Singer Distance, by Ethan Chatagnier
This is a gorgeous book that is more insightful than sci-fi. I’m not going to attempt to give a plot summary as there is too much going on to do it briefly. The story follows Rick, an MIT grad student, as he longs after his girlfriend, the math genius Crystal Singer. It’s about the fallout from being internationally famous, the longing for the one who is too brilliant, and making family where you find it. A meditation on family, genius, and longing. It’s more of a cozy sci-fi than actual sci-fi, and that’s why it was really great.
The Witches of Moonshine Manor, by Bianca Marais
A fun listen about five elderly witches who are facing eviction from their storied mansion and property. Each lady has her issues and there are deep secrets from these lifelong adopted sisters that work against them. But sisterhood bonds are stronger than any of the outsiders that seek to do them harm. Fun and funny, I love to see old ladies having a blast.
Augusta Hawke, by G.M. Malliet
The beginning of a new mystery series, Augusta Hawke is a famous mystery writer whose neighbors go missing. She and her friend, the head of the neighborhood committee, decide to investigate the disappearance themselves. When their hijinks turn serious, Augusta uses her extensive knowledge of crime and crime fighting skills to save the day. A fun mystery that doesn’t take itself too seriously.
Daughters of Harriet, by Cynthia Parker-Ohene
More poetry. I’m trying to add more to my reading list. This work had some great poems and then a lot of experimental stuff that didn’t quite gel with me. There were two that really stuck out for me. One about Virginia Woolf’s servant with no room of her own, and one about the author’s mother working as a school lunch lady then having to take care of her own family. Overall an interesting work.
The Bishop of Hell, by Marjorie Bowen
Horror stories from an early 20th century writer. Some great stories in this collection which was originally published in the 1940s. My favorite was The Derby Crown Plate, but there were others that were fun to read and a little subversive, that I now find myself thinking about. The horror is fairly mild. Definitely worth a read.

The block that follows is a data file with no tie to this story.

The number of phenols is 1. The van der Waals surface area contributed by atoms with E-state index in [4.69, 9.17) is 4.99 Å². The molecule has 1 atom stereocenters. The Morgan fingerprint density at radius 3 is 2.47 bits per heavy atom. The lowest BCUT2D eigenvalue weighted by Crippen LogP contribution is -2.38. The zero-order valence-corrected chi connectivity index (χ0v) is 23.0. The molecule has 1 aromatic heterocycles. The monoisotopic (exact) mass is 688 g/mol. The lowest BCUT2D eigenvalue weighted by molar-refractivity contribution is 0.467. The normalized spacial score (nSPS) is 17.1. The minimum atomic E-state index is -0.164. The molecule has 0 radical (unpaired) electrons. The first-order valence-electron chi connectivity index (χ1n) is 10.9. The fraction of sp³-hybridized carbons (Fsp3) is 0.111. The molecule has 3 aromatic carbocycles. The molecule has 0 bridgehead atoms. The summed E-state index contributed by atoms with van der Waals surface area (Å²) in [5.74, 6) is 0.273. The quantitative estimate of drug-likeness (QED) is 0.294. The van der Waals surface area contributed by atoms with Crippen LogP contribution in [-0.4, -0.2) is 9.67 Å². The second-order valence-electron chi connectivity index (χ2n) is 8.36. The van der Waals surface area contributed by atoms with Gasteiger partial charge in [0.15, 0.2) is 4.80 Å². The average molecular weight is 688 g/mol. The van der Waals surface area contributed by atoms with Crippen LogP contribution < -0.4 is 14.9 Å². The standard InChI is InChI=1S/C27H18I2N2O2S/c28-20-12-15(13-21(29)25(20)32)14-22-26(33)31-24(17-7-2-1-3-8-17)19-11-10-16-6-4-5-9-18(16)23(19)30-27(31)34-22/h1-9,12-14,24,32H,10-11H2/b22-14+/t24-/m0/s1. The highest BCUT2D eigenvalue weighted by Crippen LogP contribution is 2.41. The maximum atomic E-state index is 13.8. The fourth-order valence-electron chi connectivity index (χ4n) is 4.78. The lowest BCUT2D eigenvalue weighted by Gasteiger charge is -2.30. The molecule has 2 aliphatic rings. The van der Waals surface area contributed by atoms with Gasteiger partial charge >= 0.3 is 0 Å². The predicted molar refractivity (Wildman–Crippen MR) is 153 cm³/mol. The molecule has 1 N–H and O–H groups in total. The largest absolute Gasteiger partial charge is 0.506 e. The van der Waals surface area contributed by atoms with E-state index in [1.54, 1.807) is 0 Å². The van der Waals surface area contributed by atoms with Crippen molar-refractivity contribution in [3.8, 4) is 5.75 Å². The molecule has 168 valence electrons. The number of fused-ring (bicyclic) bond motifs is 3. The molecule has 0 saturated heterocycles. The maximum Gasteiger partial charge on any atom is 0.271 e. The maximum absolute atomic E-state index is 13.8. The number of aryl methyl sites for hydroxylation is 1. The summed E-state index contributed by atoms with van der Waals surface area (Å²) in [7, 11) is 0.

The Pallbearers Club, by Paul Tremblay
I was really looking forward to this new book by Tremblay, but it was a bit of a letdown. It’s written as a memoir about a decade’s long friendship by a man, Art, who starts the Pallbearers Club in high school to make him stand out on his college admissions. A strange girl joins his club and they become fast friends, until Art freaks out thinking she’s a vampire. Decades later, they meet again and rekindle their friendship only to fall out again. What makes this story interesting is that the friend is reading Art’s manuscript and making notes of her own, telling the story as she sees it. The overall story was good, but I would have liked a little more horror than in the last five pages.
Nothing but Blackened Teeth, by Cassandra Khaw
A horror novella that was good, but not great. This one got a lot of buzz when it came out, but for me, the story felt forced. A group of friends who are all fans of horror, gather at a historic haunted house in Japan to have a wedding. Tensions run high between the friends as they wait for the legendary ghost of a bride. When elements of Japanese folklore begin to appear, they are in for much more haunting than they expected.
Sweet Valley Twins: Best Friends, by Francine Pascal (Nicole Andelfinger)
A sugary sweet graphic novel to end the month. I loved Sweet Valley High books as a tween, so thought I would revisit Jessica and Elizabeth in this graphic novel about their middle school years. It was a nice story. One that will definitely be popular for the kids who like Babysitter’s Club series and Raina Telgemeier books.